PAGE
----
En smak av Sverige
    A taste of Sweden

    © AB Svensk Filmindustri (1973) Still Photo: Bo-Erik Gyberg

    This month, we’re taking a look at Swedish cinema. Not only because Swedish films forms an important part of the essence of European film culture, but also because the Swedes hold the current Presidency of the Council of the EU. Refresh your taste for Swedish films and (re)discover classics and new gems!

    Swedish films have left their footprint on the history of the European Film Academy since the very beginning. During the 35 years of the European Film Awards, Swedish films and filmmakers have won a total of 22 awards and were nominated a great deal more often. It’s worth looking at the great diversity of all these films. 

    The Academy’s first President, legendary Swedish filmmaker Ingmar Bergman, spoke these ominous words at the very first European Film Awards ceremony in 1988 in Berlin when he received the Lifetime Achievement Award: 

    “Let’s never abandon the shadows on the screen for all this great electronic stuff! Let’s never betray the magic of our dreams! Long live the cinematographic art!”
    – Ingmar Bergman (1988) 

    Bergman lived without access to the internet. But in the 21st century, the Academy VOD platform enables us to share films (and more) with all 4,500 members in 52 countries. Watching films on the platform might not be able to compete with live screenings in a wonderful cinema, but the magic of shadows on the screen, of strong European films, has remained a powerful asset and a force to reckon with.

    Another Swede, Ruben Östlund, winner of 4 four European Film Awards in 2022, pointed out in an interview conducted in Reykjavík, twhat for him the best part of European cinema is:

    “It’s the mission of the movies. To provoke thoughts, to make us ask questions about the time we live in, about society and being a human being.”
    Ruben Östlund (2022) 


    Swedish films at the European Film Awards through the decades 

    In the same year in which Bergman was honoured with the for Lifetime Achievement Award, two awards went to PELLE THE CONQUEROR by Bille August, an adaptation of Martin Andersen Nexø’s cycle of the same title about a widower and his son who leave Sweden for what they hope will be a better life on the Danish island of Bornholm. The famed Swedish actor Max von Sydow received the Best Actor Award for his performance as the father and his son in the film, 11-year-old Pelle Hvenegaard from Denmark, won Best Young Actor, an award that was only given this one time.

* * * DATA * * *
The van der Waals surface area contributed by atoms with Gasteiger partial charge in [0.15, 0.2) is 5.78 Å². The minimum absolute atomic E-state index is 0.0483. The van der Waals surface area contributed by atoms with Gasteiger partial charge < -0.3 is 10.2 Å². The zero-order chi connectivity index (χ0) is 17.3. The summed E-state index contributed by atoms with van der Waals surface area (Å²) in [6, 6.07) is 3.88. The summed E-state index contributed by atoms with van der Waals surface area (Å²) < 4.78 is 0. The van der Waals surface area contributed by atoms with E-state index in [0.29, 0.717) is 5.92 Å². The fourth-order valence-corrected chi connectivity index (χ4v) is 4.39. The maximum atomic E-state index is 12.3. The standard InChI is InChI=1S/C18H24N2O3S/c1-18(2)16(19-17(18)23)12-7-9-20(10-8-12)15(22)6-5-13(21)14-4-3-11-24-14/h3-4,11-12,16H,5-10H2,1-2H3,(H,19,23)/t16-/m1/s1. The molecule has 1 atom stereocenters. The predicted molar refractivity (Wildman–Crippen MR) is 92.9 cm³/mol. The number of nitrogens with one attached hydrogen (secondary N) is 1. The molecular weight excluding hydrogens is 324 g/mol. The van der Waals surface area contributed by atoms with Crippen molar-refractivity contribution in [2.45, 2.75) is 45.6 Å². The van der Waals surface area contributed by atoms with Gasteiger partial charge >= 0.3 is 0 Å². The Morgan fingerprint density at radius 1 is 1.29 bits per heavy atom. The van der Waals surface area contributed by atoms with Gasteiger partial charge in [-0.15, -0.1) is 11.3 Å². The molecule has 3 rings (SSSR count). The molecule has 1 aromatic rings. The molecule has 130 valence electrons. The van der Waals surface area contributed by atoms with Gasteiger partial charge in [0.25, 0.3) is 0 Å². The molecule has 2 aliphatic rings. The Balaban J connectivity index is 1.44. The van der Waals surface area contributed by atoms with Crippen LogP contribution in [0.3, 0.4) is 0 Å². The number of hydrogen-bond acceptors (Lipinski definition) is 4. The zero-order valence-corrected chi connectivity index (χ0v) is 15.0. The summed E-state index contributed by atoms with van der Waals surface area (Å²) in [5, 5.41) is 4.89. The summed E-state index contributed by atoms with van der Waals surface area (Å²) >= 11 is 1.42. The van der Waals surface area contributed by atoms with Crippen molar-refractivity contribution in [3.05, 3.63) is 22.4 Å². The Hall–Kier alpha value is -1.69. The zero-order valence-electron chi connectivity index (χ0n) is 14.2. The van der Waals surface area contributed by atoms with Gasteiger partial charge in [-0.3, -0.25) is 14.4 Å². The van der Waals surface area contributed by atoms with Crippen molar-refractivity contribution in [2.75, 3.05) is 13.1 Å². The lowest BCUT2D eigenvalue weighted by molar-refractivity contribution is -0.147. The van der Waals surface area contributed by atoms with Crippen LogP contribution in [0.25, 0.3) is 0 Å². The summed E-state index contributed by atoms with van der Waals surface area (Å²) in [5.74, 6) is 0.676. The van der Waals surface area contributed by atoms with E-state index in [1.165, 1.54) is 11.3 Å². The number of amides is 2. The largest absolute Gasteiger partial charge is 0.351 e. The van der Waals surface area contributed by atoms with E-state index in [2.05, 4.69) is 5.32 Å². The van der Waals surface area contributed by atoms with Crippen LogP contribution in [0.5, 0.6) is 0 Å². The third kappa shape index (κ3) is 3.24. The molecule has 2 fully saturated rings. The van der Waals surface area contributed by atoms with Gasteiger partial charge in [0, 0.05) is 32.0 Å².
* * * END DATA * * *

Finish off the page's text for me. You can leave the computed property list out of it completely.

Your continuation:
In the next year – shortly after the Berlin Wall had come down – at the Théâtre des Champs-Elysées in Paris, the award for cinematography went to Ulf Brantas and Jörgen Persson for WOMEN ON THE ROOF. Largely centred around a Stockholm photo studio with the backdrop of WWI looming, the film tells the complex story of the relationship between Anna and Linnea.   

    A completely different social reality is at the centre of Stefan Jarl’s long-term documentary THE SOCIAL CONTRACT, a highly personal and intimate portrait of the formerly described “misfits” and their teenage/adult children years later. Was it right to be a rebel then and is it right to be more or less conformist today? The film received the 1993 European Documentary of the Year Award. Other documentary awards went to Jerzy Sladkowski (1996) and to BERGMAN – A YEAR IN A LIFE by Jane Magnusson (2018).  


    In 1998, the exceptional Swedish actor Stellan Skarsgård was honoured with the Academy’s European Achievement in World Cinema Award for his performances in AMISTAD and GOOD WILL HUNTING.  

    A Swedish filmmaker who has been represented in the selection and nominations again and again but still has to win a European Film Award, is Lukas Moodysson: His first feature film, SHOW ME LOVE, about two teenage girls growing up and discovering love in the small town of Åmål, was nominated for European Film 1999. TOGETHER, about a woman and her two kids who move in with her brother – and eight of his friends – in a 1975 Swedish commune, was nominated for European Discovery 2000. Further nominations followed with LILYA 4-EVER (2002) and A HOLE IN MY HEART (2004).  

    A Swedish nomination for European Composer came for Stefan Nilsson in 2005 for AS IT IS IN HEAVEN. Directed by Kay Pollack, the film tells the story of a world-famous conductor who finds himself in his childhood village where he directs the village’s little church choir.